AI meets PSD2: Tracking the digital transformation journey of UK retail banks

Digital transformation is by no means a new topic. It is a trend that we have seen gradually evolve across all industries in the past few years, with the retail banking space having to adapt to changing customer expectations, and new regulatory requirements. It is therefore no surprise that in GFT’s annual Banking Expert Survey, it was revealed that all UK retail banks now have a digital transformation programme in place.

This is a positive sign and shows that digital transformation strategies are perhaps now just part of ‘business-as-usual’ in what is a rapidly evolving digital landscape. What is important, however, are the specifics of these strategies. As consumers become more open to sharing their data in return for specialist advice and lower costs, are retail banks set up to analyse and utilise the goldmine of data they have available? Also up for consideration is how banks can respond better to customer enquiries in a 24/7 world – is a chatbot the right solution?

Perhaps most important to note is that the financial landscape is changing. Open Banking, accelerated by PSD2, will completely change the way that banks need to service their customers. Are they ready?

Moving to new models

What the results of the research show most profoundly is the positive sentiment towards the Banking as a Platform (BaaP) model which banks are moving towards, an important finding in light of the changing banking landscape. This model is whereby banks move away from a ‘full stack’ technology environment that requires them to own all of the technology in which they transact their business, towards a model of not owning all the technology, instead servicing customers and taking service requests potentially using a combination of their own and other third party solutions. A great example of this model is how banks have embraced Transferwise to conduct international payments, rather building and maintaining the required infrastructure themselves at much greater cost.

We believe this is a trend that will increase in the near future. 77% of financial institutions already agree that this model leads to greater customer engagement and a further 67% say that it provides the ability to focus on creating new applications. Fidor bank in Germany clearly demonstrates how a bank can operate with such a platform approach, relying heavily on API enablement, allowing them to innovate rapidly and provide services based on customer needs.

In the UK, we are seeing a greater awareness of this model, with the banks investing heavily in innovation and forging partnerships with FinTechs and other organisations. Our results also show that, globally, UK retail banks are leading the way with BaaP implementation, with a third (33%) having a strategy designed and implementation started and a further 17% having defined the strategy, with plans for implementation.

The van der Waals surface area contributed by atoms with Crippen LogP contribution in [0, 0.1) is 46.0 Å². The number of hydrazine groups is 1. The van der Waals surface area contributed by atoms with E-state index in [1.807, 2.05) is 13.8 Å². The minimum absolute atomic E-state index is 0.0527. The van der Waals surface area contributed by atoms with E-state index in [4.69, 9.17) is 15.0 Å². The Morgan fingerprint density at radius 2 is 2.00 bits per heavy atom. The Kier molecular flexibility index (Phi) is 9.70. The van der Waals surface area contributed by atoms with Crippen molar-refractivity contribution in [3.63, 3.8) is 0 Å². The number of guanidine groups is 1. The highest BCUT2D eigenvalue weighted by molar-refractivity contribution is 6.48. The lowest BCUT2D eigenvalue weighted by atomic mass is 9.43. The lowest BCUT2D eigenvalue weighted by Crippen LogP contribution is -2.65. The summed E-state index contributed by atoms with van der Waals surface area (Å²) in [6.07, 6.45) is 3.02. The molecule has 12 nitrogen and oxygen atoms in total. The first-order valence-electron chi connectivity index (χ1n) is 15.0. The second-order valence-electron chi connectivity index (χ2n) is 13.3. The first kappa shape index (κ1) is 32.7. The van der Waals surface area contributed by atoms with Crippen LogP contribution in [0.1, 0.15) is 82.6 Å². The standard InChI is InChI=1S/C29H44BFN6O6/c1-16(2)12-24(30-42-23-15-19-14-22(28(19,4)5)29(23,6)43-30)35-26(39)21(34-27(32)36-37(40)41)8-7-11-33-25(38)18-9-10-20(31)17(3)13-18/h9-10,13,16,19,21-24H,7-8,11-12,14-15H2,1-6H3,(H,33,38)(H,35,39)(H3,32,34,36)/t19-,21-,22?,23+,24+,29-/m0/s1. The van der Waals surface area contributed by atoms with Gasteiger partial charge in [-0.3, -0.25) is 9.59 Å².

This is a positive way forwards for UK banks – they must move away from the typical historic legacy infrastructure, to being more open to the consumption of services from multiple providers. Of course, the complexity of existing legacy is significant and was identified in our research as a top challenge when moving to this model (67%). It is, however, a vital step if UK banks are to truly service the customer of the future, to innovate and enhance their core banking revenues at the same time.

Embracing artificial intelligence

We could not possibly have conducted a digital readiness survey without also looking at how banks’ artificial intelligence (AI) plans are shaping up. We have seen a lot of buzz around this topic lately, with viable use cases within the industry beginning to emerge, such as the increasing use of customer service chatbots. From our findings, almost a quarter of UK retail banks now see AI as strategically important to their business (23%) with only Brazil taking this kind of technology more seriously. A further 40% say that implementing AI solutions is more of a tactical change.

But, whether tactical or strategic, it is a technology that is making its way up the agenda for UK retail banks. The readiness of IT systems in the UK for AI is also higher than average in all aspects compared to other regions globally, from having a scalable infrastructure in place to the availability of technicians that know such systems. With this readiness, 65% already use or are looking to implement virtual customer assistants.

These results show positive signs for the UK retail banking industry. It is clear that banks are beginning to put the customer at the heart of every decision and are realising that fulfilling customer expectations might not be achieved in the same way as it once was. Instead, retail banks are looking to new models, namely BaaP and Open Banking to ensure that they have the capabilities to innovate and provide new services and products. It remains to be seen how UK retail banks will continue to evolve, but they are certainly making great strides in the right direction.

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